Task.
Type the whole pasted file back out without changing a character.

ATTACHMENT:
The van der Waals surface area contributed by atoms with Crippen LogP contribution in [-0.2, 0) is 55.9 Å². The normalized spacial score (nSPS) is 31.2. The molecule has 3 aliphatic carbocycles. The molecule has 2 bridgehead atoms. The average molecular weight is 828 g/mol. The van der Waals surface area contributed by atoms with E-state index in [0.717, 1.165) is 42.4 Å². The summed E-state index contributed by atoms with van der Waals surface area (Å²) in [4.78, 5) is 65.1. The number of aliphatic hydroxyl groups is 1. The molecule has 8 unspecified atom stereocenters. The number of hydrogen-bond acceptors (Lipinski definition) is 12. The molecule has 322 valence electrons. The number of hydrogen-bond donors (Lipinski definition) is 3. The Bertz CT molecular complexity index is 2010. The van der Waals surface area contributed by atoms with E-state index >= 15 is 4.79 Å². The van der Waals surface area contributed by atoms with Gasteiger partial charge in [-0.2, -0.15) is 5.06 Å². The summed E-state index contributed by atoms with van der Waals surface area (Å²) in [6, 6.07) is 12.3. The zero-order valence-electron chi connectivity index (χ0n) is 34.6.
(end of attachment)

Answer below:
The van der Waals surface area contributed by atoms with Crippen LogP contribution in [-0.2, 0) is 55.9 Å². The normalized spacial score (nSPS) is 31.2. The molecule has 3 aliphatic carbocycles. The molecule has 2 bridgehead atoms. The average molecular weight is 828 g/mol. The van der Waals surface area contributed by atoms with E-state index in [0.717, 1.165) is 42.4 Å². The summed E-state index contributed by atoms with van der Waals surface area (Å²) in [4.78, 5) is 65.1. The number of aliphatic hydroxyl groups is 1. The molecule has 8 unspecified atom stereocenters. The number of hydrogen-bond acceptors (Lipinski definition) is 12. The molecule has 322 valence electrons. The number of hydrogen-bond donors (Lipinski definition) is 3. The Bertz CT molecular complexity index is 2010. The van der Waals surface area contributed by atoms with E-state index >= 15 is 4.79 Å². The van der Waals surface area contributed by atoms with Gasteiger partial charge in [-0.2, -0.15) is 5.06 Å². The summed E-state index contributed by atoms with van der Waals surface area (Å²) in [6, 6.07) is 12.3. The zero-order valence-electron chi connectivity index (χ0n) is 34.6.